Will climate change shift the lower ecotone of tropical montane cloud forests upwards on islands?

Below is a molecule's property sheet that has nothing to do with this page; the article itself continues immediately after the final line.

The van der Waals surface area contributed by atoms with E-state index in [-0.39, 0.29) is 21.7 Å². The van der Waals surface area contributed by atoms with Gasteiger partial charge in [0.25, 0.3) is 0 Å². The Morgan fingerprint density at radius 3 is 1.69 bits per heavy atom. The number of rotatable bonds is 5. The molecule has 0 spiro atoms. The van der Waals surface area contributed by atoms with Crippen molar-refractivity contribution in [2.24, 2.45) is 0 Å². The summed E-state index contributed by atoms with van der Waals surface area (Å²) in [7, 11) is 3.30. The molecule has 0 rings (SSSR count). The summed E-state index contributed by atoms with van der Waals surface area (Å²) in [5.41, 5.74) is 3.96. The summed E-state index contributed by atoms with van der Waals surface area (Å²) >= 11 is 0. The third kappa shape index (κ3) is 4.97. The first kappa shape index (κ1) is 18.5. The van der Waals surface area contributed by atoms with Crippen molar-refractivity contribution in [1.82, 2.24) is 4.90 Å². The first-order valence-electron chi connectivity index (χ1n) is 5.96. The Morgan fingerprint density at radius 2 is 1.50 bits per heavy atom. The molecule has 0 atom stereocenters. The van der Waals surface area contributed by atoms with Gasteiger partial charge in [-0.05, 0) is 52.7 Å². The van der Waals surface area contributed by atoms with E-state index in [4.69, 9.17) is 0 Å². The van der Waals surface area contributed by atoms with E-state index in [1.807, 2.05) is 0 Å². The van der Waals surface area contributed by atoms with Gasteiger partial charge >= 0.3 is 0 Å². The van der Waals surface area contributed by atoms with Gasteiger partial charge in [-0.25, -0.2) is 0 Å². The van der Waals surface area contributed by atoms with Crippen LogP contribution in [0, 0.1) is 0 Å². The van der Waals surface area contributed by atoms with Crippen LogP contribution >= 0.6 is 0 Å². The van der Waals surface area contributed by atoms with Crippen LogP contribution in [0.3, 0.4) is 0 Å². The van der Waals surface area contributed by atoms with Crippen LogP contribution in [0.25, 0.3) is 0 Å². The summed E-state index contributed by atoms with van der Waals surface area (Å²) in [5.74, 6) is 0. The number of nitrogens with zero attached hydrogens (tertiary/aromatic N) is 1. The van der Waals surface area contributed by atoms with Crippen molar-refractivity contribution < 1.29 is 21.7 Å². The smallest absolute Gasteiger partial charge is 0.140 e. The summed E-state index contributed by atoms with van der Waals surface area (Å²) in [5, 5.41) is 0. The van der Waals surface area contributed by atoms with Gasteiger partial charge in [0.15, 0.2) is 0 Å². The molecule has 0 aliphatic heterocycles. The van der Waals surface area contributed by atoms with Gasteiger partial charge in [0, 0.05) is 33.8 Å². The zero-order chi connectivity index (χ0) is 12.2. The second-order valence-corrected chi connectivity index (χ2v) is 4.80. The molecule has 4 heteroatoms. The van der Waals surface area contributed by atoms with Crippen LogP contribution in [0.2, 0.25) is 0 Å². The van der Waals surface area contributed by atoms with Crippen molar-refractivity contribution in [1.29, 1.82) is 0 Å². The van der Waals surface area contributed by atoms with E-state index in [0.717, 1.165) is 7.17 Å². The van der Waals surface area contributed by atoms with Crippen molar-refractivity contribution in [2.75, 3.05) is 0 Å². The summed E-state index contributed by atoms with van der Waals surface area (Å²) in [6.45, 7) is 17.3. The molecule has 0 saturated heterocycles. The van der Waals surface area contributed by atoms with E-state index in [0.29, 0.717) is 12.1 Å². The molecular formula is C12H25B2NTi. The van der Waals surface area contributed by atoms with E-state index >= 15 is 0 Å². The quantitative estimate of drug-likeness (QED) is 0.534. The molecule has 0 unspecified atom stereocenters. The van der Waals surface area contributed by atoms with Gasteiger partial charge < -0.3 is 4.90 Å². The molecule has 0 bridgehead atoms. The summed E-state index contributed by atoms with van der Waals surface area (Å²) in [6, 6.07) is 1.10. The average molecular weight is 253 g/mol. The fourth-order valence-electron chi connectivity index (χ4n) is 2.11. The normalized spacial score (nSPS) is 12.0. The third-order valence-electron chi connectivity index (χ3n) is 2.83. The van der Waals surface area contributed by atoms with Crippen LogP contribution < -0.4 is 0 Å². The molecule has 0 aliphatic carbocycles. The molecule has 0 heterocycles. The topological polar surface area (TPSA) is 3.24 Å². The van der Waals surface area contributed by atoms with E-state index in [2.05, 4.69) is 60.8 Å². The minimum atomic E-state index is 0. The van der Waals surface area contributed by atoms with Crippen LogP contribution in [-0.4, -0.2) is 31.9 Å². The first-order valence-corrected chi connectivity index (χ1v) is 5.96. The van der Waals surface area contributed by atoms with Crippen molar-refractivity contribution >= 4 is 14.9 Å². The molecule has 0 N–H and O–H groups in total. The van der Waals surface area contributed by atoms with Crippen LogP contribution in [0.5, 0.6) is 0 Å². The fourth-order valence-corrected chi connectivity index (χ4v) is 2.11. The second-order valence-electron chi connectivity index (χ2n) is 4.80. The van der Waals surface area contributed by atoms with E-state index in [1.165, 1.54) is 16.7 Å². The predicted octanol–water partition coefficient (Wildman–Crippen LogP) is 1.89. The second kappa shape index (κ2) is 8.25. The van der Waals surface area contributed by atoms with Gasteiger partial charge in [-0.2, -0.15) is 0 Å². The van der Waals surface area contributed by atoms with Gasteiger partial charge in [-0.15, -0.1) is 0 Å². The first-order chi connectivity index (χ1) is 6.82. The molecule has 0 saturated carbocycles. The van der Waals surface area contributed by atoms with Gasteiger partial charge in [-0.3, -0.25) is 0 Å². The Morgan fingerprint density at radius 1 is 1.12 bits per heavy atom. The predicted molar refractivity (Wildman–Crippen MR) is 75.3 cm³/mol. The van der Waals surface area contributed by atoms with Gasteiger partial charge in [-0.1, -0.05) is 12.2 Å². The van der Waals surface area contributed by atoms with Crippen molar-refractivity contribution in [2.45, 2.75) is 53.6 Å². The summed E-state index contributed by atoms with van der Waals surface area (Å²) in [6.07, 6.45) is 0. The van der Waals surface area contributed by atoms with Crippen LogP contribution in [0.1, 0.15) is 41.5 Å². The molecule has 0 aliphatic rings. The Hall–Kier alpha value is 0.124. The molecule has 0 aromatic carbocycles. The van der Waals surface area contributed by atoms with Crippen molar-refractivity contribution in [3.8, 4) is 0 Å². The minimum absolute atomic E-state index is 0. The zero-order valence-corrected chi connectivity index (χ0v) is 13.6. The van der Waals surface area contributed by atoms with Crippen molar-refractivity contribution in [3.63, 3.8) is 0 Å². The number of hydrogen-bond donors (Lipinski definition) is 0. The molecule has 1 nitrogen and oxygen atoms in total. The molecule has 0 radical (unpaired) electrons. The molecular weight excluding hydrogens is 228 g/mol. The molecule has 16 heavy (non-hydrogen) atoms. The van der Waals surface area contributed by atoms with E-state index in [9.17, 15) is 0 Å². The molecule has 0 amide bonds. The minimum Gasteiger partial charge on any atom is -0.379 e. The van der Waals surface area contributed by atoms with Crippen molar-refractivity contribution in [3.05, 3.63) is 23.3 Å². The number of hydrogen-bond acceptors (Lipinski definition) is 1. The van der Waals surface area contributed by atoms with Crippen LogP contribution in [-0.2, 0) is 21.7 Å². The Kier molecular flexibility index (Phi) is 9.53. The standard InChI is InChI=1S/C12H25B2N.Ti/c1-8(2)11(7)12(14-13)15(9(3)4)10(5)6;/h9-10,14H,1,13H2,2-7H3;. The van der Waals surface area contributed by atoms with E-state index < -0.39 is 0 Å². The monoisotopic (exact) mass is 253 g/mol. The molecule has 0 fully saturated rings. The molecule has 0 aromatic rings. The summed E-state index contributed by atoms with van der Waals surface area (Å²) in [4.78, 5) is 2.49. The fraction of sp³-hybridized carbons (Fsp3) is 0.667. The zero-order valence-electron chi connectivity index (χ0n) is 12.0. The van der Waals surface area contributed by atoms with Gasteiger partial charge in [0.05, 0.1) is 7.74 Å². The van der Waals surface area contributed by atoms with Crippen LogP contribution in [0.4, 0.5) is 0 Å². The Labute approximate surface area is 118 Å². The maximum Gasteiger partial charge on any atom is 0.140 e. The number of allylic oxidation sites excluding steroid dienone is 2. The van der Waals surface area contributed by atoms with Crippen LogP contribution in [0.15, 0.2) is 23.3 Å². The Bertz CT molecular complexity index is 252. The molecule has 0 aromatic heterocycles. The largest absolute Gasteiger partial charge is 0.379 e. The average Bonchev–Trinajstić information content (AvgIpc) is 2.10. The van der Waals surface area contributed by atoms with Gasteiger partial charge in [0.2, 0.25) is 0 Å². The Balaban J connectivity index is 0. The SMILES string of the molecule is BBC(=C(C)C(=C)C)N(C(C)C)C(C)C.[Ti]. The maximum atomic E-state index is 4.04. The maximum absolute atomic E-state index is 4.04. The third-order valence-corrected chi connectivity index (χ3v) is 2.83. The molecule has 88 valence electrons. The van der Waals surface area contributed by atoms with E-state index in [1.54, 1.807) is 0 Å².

Aim: Island tropical montane cloud forests (TMCFs) host a disproportionally high share of the global biodiversity and provide critical ecosystem services to vulnerable insular societies. However, this ecosystem is imperilled by anthropogenic impacts including climate change that might push TMCFs towards higher elevations. The elevation at which TMCFs start varies greatly among islands and may depend on topographically driven local climate, which may in turn be influenced by large-scale climate. Thus, a necessary prerequisite to assessing the vulnerability of island TMCFs to climate change is to determine the role of island features versus regional climate in influencing local climate at the lower TMCF ecotone. Location: Tropical islands. Methods: An extensive literature review of the elevation at which island TMCFs start was undertaken. This elevation was modelled as a function of the altitude of the lifting condensation level (LCL) imposed by regional climate, island maximum elevation and upwind forest loss over the past 15 years. Results: The elevation of the lower TMCF boundary was found to have been reported for 93 islands worldwide. TMCFs starts from as low as 300 m on the small islands of Kosrae (Micronesia; maximum elevation=628 m) and Aneityum (Vanuatu; 852 m) to a maximum of 1,600 m on the large islands of Cuba (1,974 m) and Hispaniola (3,175 m), providing a spectacular example of the 'Massenerhebung effect'. Both regional climate (LCL altitude) and island features (maximum elevation) influenced the elevation of the lower TMCF boundary, and these variables together accounted for 79% of the variance. Main conclusions: On islands, climate change is likely to cause significant but small upslope shifts of the LCL and subsequently of TMCF lower boundary elevation in the future (+4.4 m for each 1°C increase in temperature). TMCF clearing and biological invasions might appear to be more pressing threats.